OpenAI CEO won’t take it public for now: investors might not like “strange” decisions

Sam Altman, the chief executive of Chat GPT creator OpenAI, isn’t planning to take the company public anytime soon. He believes it would limit his freedom to make bold decisions.

According to Bloomberg, Altman said at an event in Abu Dhabi that he wanted to maintain full control over the massively popular AI chatbot-based technology as it becomes more powerful.

“When we develop superintelligence, we’re likely to make some decisions that public market investors would view very strangely,” Altman said. “I like being non-conflicted, and I think the chance that we have to make a very strange decision someday is non-trivial.”

In other words, Altman wants full autonomy from OpenAI shareholders. He didn’t actually clarify what a “very strange decision” would look like. However, probably because AI use is still in the early stages and thus quite controversial, he also mentioned that he didn’t want to be “sued by public market, Wall Street, etc.”

Altman is currently engaged in a world tour across Asia, Europe, and the Middle East where he’s discussing the possibilities to reduce AI’s potential harm to society and regulate the technology effectively.

Lawmakers and officials in various countries and organizations are beginning to create rules that govern AI technologies.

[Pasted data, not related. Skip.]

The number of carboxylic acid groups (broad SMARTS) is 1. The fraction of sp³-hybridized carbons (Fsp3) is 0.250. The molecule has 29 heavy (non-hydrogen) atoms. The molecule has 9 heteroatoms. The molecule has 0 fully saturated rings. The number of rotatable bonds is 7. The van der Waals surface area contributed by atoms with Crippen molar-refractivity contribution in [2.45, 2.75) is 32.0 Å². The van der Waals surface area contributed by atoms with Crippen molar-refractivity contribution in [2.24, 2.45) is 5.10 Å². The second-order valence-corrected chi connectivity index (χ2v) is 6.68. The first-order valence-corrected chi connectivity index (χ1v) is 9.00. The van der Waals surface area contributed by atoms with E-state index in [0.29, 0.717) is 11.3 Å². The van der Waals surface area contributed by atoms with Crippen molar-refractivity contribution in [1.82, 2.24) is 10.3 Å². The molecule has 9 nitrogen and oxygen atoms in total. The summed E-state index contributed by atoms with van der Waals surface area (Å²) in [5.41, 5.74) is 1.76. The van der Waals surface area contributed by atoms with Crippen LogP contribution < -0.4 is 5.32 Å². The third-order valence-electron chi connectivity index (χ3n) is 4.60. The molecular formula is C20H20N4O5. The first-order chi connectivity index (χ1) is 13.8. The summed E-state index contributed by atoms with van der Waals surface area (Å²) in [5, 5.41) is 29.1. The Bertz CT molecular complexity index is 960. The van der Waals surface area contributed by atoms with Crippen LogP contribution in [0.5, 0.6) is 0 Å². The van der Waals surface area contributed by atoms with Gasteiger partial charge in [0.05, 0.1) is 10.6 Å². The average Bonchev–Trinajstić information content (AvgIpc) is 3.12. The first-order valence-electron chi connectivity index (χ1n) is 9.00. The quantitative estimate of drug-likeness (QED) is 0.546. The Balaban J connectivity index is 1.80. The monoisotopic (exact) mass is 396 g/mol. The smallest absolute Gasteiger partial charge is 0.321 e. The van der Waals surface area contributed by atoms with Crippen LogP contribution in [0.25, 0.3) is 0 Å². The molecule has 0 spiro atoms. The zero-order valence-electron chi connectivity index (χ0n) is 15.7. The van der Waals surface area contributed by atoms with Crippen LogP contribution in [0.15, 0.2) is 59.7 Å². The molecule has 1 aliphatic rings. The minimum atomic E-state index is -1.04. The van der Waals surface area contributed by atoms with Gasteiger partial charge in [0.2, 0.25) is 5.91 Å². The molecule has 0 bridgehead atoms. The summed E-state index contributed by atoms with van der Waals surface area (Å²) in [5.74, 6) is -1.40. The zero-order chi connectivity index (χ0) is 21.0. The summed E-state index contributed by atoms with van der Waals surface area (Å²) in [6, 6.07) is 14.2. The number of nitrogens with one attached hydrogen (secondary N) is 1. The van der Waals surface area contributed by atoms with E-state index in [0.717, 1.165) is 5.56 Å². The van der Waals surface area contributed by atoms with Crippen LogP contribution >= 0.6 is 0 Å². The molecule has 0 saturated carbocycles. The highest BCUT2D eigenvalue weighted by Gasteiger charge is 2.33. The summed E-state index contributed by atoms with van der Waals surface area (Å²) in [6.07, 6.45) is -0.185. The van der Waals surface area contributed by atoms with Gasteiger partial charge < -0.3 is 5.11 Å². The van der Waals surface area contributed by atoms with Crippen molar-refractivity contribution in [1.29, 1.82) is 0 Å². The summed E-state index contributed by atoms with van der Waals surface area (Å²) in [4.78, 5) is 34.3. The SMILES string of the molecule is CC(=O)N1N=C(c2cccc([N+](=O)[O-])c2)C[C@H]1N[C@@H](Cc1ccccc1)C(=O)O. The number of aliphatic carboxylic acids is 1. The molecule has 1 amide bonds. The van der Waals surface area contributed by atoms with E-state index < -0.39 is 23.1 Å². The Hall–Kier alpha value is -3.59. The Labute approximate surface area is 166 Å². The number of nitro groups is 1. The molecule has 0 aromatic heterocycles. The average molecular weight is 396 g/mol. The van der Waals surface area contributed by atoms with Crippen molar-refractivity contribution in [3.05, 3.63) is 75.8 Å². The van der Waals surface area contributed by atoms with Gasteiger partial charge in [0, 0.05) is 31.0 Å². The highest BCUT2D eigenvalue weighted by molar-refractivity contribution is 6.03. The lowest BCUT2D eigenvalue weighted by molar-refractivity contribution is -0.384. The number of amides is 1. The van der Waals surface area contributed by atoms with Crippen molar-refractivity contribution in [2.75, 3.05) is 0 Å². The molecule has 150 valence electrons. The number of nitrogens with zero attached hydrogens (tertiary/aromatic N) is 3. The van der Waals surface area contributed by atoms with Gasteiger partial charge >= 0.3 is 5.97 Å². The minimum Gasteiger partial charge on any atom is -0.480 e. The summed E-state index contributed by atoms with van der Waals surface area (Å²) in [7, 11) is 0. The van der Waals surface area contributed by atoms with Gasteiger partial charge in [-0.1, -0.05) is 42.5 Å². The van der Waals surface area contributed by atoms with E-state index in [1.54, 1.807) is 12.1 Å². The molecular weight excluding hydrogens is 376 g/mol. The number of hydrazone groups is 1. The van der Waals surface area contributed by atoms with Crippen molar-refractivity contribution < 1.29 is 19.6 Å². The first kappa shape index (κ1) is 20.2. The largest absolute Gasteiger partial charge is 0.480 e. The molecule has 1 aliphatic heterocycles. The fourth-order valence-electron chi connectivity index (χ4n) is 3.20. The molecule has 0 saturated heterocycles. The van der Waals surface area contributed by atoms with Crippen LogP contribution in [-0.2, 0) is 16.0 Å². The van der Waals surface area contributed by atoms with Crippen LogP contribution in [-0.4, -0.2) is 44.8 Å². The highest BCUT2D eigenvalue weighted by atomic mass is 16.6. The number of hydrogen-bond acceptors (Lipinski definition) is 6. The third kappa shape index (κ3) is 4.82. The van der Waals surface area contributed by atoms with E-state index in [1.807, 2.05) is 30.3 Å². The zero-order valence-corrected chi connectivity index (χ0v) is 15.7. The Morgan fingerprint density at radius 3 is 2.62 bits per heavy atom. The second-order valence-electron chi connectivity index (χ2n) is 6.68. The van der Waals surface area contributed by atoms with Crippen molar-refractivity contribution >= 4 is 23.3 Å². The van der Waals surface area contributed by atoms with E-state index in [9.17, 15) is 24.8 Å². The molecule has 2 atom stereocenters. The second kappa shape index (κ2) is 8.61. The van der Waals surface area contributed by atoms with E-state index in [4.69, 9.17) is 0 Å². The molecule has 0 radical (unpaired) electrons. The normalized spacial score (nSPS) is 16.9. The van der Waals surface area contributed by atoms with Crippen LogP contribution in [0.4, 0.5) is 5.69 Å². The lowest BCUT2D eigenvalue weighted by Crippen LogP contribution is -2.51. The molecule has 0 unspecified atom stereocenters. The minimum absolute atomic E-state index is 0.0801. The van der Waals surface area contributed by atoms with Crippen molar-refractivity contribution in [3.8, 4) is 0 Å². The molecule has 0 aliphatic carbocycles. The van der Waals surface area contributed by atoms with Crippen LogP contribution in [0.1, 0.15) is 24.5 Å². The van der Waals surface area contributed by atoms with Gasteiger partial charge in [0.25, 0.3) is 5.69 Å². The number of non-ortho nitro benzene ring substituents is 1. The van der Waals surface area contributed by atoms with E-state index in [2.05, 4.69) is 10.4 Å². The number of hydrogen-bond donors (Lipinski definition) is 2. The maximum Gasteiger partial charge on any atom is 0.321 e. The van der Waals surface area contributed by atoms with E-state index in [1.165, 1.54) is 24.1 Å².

For instance, the European Parliament is currently in the process of drafting its first set of rules to govern the technology in an effort to tame the rapid growth of AI in accordance with Europe's General Data Protection Regulation (GDPR) rules.

In April, the European Data Protection Board, the umbrella body of all EU privacy watchdog groups, created a ChatGPT task force to keep the AI chatbot – and any of its AI successors – in check.

Altman has already said that the upcoming AI regulations in the EU could force OpenAI to leave Europe altogether. He soon reverted the threat and actually called for more regulation in Washington, adding that his greatest fear was that the tech would cause significant harm.

OpenAI was started as a non-profit but now operates as a “capped-profit” company. This type of business model allows the firm to raise external funds but return all residual value created above the cap to the nonprofit “for the benefit of humanity.”

The company is valued at nearly $30 billion, and the ChatGPT user count reached 173 million users in April. OpenAI’s website saw its traffic soar in March towards the coveted billion mark for unique monthly visitors, research by web trawler Veza Digital also found.